The Netherlands might be a tiny country, with its below sea-level low lands largely unsuitable for agriculture, but as a pioneer in sugar & spice, coffee & cacao trade, this small country effected and influenced world history greatly and eventually became a big agricultural country. A hub of overseas tastes with a mix wholesome European fare, food in the Netherlands is worth to explore. Thanks to one of the speakers at the symposium, my host Karin Vaneker, I shared a real Dutch dinner with goose and braised red cabbage at a local village restaurant with her friends. They told me how to cook a potato in the proper Dutch way. I think whether it be overly serious, or whether it is scorned as ‘potato history,’ after all food studies is fun... I’m happy to be in the land of “potato eaters,” in the company of the “potato historians,” attending an event on the new “high” topic of food history in the low lands. I should, maybe, pay a re-visit to the Van Gogh museum to see the famous “The Potato Eaters” once again, this time from the view of food only!
Recipe of the Week: The recipe of the week comes from the book from the same author for our book of the week. “Friese Dumkes” or “Friesian Thumbs” are very similar to anise-flavored biscuits we have here. Actually Gaitri prefers to buy her anise in Turkish shops in the Netherlands. Here is the recipe from the Dutch version of the book Sugar & Spice. Sift together 125 g plain flour, a pinch of salt, ½ teaspoons each of ground anise, cinnamon and ginger, add 1 tsp whole anise, 75 g caster or brown sugar, 50 g of finely chopped hazelnuts, 60 g of softened butter, 1 egg yolk and 1 ½-2 tbs. water; knead until it holds together. Roll into a 1 cm thick rectangle. Cut into fingers 2 cm by 5 cm. Place on a baking tray lined with parchment paper and bake in 180°C preheated oven for 15 minutes.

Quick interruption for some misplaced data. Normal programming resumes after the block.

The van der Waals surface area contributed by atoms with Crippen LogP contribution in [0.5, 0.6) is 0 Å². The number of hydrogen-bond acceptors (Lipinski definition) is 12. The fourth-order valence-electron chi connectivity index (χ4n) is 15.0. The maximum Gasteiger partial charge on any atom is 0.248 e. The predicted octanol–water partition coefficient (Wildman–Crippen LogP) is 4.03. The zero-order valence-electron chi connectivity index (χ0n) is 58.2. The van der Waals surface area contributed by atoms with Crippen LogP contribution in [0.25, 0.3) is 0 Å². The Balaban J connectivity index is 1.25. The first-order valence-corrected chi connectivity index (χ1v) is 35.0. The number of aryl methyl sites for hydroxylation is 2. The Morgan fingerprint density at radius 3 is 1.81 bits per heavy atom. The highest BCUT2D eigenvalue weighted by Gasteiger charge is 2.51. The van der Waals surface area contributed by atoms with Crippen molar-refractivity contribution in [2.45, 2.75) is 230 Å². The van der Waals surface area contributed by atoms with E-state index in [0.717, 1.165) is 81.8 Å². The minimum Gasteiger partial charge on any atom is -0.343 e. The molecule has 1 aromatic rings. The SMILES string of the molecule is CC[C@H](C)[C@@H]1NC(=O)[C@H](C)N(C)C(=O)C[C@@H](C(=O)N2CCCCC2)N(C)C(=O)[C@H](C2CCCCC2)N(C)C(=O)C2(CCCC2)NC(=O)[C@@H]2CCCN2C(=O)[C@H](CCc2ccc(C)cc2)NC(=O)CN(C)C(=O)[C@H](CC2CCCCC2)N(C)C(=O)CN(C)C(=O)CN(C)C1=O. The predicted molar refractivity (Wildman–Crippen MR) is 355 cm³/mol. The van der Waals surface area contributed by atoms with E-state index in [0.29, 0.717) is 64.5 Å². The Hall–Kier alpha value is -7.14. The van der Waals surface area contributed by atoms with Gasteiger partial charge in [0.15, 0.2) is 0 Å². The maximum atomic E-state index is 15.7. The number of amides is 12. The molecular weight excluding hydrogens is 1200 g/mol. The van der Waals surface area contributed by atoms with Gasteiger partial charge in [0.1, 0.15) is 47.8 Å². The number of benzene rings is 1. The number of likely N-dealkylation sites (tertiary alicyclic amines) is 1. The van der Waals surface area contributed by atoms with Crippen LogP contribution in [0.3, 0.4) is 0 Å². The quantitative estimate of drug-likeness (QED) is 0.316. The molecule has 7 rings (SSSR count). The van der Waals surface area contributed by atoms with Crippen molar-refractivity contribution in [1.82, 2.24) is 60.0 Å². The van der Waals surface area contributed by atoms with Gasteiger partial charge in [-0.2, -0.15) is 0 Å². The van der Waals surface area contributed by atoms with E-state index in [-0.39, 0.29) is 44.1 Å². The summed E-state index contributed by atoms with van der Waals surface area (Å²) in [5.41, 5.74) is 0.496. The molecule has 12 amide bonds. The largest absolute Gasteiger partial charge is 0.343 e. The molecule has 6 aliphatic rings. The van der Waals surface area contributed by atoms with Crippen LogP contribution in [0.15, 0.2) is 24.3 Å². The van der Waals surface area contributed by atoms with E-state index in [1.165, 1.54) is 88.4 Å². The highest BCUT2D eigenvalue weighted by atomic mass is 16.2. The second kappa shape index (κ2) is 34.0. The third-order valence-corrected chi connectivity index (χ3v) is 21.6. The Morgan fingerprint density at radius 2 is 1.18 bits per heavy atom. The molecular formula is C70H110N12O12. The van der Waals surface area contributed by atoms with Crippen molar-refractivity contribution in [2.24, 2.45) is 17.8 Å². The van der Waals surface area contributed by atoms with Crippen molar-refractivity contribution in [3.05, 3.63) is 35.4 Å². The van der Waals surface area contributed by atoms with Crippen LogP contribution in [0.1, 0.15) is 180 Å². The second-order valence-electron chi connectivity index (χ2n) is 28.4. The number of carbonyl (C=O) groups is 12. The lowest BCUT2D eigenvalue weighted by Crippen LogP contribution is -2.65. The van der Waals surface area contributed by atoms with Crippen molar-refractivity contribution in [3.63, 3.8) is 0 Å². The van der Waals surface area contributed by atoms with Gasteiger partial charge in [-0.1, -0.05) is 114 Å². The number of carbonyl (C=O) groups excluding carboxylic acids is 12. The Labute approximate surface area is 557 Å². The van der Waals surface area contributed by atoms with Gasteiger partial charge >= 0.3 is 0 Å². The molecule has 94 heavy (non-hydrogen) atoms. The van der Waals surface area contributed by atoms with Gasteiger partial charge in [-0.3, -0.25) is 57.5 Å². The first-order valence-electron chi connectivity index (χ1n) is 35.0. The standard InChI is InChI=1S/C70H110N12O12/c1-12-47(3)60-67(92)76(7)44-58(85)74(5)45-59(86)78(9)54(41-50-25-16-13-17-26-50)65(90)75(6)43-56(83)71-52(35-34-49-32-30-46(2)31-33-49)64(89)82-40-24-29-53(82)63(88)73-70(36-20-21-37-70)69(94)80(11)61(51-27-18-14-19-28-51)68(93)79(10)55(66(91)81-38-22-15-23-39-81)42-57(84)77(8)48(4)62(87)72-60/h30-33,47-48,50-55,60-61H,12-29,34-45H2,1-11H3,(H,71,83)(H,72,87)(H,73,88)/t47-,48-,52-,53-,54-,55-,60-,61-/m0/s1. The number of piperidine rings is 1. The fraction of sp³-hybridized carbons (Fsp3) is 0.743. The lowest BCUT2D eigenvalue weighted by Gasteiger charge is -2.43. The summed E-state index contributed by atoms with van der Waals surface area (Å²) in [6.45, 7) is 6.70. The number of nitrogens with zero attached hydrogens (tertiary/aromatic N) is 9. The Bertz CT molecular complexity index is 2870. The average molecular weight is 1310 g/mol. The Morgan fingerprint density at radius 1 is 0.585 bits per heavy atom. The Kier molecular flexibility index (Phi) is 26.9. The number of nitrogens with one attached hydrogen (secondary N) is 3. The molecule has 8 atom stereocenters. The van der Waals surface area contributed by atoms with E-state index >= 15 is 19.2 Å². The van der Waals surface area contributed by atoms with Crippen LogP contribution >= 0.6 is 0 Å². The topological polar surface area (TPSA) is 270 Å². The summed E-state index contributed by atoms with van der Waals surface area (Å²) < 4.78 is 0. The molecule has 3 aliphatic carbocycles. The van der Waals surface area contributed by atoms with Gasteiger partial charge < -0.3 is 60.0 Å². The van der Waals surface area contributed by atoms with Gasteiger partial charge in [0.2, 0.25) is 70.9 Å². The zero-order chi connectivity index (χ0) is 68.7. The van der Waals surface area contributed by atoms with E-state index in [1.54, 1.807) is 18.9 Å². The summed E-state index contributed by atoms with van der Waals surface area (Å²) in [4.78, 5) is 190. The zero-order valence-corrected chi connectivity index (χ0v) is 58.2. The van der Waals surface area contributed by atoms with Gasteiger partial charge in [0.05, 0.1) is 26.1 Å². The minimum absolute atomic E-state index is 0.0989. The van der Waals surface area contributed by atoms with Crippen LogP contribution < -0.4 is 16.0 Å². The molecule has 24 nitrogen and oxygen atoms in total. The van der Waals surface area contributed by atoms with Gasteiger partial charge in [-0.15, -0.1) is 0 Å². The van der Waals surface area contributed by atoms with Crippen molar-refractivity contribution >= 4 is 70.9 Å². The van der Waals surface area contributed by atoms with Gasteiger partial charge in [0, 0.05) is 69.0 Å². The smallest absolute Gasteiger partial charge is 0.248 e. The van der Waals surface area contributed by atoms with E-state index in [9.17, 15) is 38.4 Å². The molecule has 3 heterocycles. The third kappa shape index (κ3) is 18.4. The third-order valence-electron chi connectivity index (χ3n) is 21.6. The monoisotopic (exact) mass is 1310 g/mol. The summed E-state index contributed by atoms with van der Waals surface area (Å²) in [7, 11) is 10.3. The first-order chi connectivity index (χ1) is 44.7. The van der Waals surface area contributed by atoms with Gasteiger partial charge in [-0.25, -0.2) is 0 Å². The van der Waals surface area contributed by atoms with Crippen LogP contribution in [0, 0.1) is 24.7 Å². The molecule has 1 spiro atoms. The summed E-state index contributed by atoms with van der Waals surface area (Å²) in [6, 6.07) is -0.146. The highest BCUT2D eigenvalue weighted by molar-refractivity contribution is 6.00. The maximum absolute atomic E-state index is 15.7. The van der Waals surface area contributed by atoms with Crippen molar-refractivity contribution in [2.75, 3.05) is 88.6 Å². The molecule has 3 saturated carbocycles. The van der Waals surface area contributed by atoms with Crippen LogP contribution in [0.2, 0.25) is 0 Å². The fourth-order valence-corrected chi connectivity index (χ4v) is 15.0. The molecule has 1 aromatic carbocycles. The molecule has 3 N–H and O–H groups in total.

Cork of the Week: The spicy Friesian Fingers go well with a good cup of Dutch coffee, and a shot of Genever. Unfortunately, Genever is almost impossible to find in Turkey, but our local Gin is a close substitute. The tulip shaped tiny Genever glasses are hard to find too, so use any stemmed liquor glass, but make sure it is filled up to the brim till completely full, just as the Dutch do. Drinking it without spilling takes time to learn!
Book of the Week: “A book like no other.” That was the jury’s comment when Gaitri Pagrach-Chandra’s “Warm bread and Honey Cake” won the award of Cookery Book of the Year 2010, in London by the Guild of Food Writers. This wonderful baking book has significance for us. It has the first ever full coverage on baklava and leaf & thread pastries (yufka and kadayıf) in an English language book.
Including recipes like Old Ladie’s Neck (Kocakarı Gerdanı), Walnut and Cream Coils (Saçarası), Palace Rolls (Saray Sarması), Bird’s Eye (Kuş Gözü), Nightingale’s Nest (Bülbül Yuvası) Pistachio and Cream Triangles (Şöbiyet) and variations of baklava with all its intriguing relatives, all extensively described in full 48 pages. Gaitri not only gives recipes, but also covers history and culture with a personal touch, including her memoirs of tasting and travelling in various countries including Turkey. The book also has various savory recipes, again with a good number of Turkish recipes.